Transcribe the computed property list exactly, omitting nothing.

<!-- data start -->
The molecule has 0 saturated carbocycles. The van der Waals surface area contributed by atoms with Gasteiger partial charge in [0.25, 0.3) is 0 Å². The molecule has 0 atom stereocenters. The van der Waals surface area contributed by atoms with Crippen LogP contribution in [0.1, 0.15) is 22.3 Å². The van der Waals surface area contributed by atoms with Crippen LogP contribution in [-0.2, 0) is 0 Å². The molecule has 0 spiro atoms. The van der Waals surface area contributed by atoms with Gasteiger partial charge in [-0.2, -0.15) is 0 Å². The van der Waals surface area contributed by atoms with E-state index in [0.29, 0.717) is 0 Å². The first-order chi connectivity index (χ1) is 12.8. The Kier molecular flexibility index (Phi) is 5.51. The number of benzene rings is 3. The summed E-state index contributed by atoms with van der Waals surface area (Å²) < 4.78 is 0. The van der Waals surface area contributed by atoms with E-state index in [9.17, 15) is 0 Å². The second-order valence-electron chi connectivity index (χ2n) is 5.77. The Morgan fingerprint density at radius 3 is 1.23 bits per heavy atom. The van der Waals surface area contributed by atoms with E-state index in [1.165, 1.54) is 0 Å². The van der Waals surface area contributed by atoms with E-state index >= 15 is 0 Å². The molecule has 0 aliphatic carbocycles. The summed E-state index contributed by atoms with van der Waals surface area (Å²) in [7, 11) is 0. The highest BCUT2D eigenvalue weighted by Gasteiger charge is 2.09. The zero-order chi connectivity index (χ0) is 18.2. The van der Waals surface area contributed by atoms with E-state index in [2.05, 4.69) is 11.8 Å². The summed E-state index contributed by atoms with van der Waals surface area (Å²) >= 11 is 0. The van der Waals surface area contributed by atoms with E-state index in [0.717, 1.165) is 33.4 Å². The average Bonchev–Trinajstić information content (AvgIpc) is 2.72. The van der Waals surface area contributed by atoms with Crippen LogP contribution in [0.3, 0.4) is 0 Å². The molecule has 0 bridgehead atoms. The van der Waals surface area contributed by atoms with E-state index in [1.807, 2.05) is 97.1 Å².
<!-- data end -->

The molecule has 0 saturated carbocycles. The van der Waals surface area contributed by atoms with Gasteiger partial charge in [0.25, 0.3) is 0 Å². The molecule has 0 atom stereocenters. The van der Waals surface area contributed by atoms with Crippen LogP contribution in [0.1, 0.15) is 22.3 Å². The van der Waals surface area contributed by atoms with Crippen LogP contribution in [-0.2, 0) is 0 Å². The molecule has 0 spiro atoms. The van der Waals surface area contributed by atoms with Gasteiger partial charge in [-0.2, -0.15) is 0 Å². The van der Waals surface area contributed by atoms with E-state index in [0.29, 0.717) is 0 Å². The first-order chi connectivity index (χ1) is 12.8. The Kier molecular flexibility index (Phi) is 5.51. The number of benzene rings is 3. The summed E-state index contributed by atoms with van der Waals surface area (Å²) < 4.78 is 0. The van der Waals surface area contributed by atoms with E-state index in [9.17, 15) is 0 Å². The second-order valence-electron chi connectivity index (χ2n) is 5.77. The Morgan fingerprint density at radius 3 is 1.23 bits per heavy atom. The van der Waals surface area contributed by atoms with E-state index in [1.165, 1.54) is 0 Å². The van der Waals surface area contributed by atoms with E-state index >= 15 is 0 Å². The molecule has 0 aliphatic carbocycles. The summed E-state index contributed by atoms with van der Waals surface area (Å²) in [7, 11) is 0. The highest BCUT2D eigenvalue weighted by Gasteiger charge is 2.09. The zero-order chi connectivity index (χ0) is 18.2. The van der Waals surface area contributed by atoms with E-state index in [2.05, 4.69) is 11.8 Å². The summed E-state index contributed by atoms with van der Waals surface area (Å²) >= 11 is 0. The van der Waals surface area contributed by atoms with E-state index in [0.717, 1.165) is 33.4 Å². The average Bonchev–Trinajstić information content (AvgIpc) is 2.72. The van der Waals surface area contributed by atoms with Crippen LogP contribution in [0.3, 0.4) is 0 Å². The molecule has 0 bridgehead atoms. The van der Waals surface area contributed by atoms with E-state index in [1.807, 2.05) is 97.1 Å².